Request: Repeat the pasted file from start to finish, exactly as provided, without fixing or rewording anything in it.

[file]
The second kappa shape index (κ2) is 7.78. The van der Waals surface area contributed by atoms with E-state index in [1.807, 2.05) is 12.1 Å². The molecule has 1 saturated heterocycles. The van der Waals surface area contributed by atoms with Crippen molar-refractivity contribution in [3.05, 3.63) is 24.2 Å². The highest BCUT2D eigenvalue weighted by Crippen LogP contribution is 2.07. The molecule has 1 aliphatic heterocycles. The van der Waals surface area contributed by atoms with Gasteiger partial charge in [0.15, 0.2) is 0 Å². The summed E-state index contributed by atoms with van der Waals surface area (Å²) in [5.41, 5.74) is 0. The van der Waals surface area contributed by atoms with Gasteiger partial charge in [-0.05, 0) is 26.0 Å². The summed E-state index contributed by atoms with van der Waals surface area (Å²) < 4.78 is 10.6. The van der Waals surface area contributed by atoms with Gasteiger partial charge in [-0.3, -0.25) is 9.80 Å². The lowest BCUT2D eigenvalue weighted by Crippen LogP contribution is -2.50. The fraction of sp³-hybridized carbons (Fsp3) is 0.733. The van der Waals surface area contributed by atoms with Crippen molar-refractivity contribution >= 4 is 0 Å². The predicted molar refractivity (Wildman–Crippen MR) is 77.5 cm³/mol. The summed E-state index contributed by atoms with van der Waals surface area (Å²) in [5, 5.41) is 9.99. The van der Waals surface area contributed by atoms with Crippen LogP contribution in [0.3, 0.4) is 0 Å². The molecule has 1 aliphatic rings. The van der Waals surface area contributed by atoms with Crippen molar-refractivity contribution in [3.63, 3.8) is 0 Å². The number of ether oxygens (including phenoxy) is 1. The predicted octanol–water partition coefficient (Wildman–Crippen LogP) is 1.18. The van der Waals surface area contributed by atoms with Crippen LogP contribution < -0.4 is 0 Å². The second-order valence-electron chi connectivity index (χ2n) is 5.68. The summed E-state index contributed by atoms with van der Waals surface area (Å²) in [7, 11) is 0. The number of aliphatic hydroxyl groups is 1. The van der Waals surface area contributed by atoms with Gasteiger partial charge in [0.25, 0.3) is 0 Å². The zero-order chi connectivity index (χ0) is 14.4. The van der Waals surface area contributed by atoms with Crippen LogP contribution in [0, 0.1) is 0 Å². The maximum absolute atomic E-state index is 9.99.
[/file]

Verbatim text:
The second kappa shape index (κ2) is 7.78. The van der Waals surface area contributed by atoms with E-state index in [1.807, 2.05) is 12.1 Å². The molecule has 1 saturated heterocycles. The van der Waals surface area contributed by atoms with Crippen molar-refractivity contribution in [3.05, 3.63) is 24.2 Å². The highest BCUT2D eigenvalue weighted by Crippen LogP contribution is 2.07. The molecule has 1 aliphatic heterocycles. The van der Waals surface area contributed by atoms with Gasteiger partial charge in [0.15, 0.2) is 0 Å². The summed E-state index contributed by atoms with van der Waals surface area (Å²) in [5.41, 5.74) is 0. The van der Waals surface area contributed by atoms with Gasteiger partial charge in [-0.05, 0) is 26.0 Å². The summed E-state index contributed by atoms with van der Waals surface area (Å²) < 4.78 is 10.6. The van der Waals surface area contributed by atoms with Gasteiger partial charge in [-0.3, -0.25) is 9.80 Å². The lowest BCUT2D eigenvalue weighted by Crippen LogP contribution is -2.50. The fraction of sp³-hybridized carbons (Fsp3) is 0.733. The van der Waals surface area contributed by atoms with Crippen molar-refractivity contribution >= 4 is 0 Å². The predicted molar refractivity (Wildman–Crippen MR) is 77.5 cm³/mol. The summed E-state index contributed by atoms with van der Waals surface area (Å²) in [5, 5.41) is 9.99. The van der Waals surface area contributed by atoms with Crippen LogP contribution in [0.3, 0.4) is 0 Å². The molecule has 1 aliphatic rings. The van der Waals surface area contributed by atoms with Crippen molar-refractivity contribution in [3.63, 3.8) is 0 Å². The number of ether oxygens (including phenoxy) is 1. The predicted octanol–water partition coefficient (Wildman–Crippen LogP) is 1.18. The van der Waals surface area contributed by atoms with Crippen LogP contribution < -0.4 is 0 Å². The second-order valence-electron chi connectivity index (χ2n) is 5.68. The summed E-state index contributed by atoms with van der Waals surface area (Å²) in [7, 11) is 0. The number of aliphatic hydroxyl groups is 1. The van der Waals surface area contributed by atoms with Gasteiger partial charge in [0.25, 0.3) is 0 Å². The zero-order chi connectivity index (χ0) is 14.4. The van der Waals surface area contributed by atoms with Crippen LogP contribution in [0, 0.1) is 0 Å². The maximum absolute atomic E-state index is 9.99.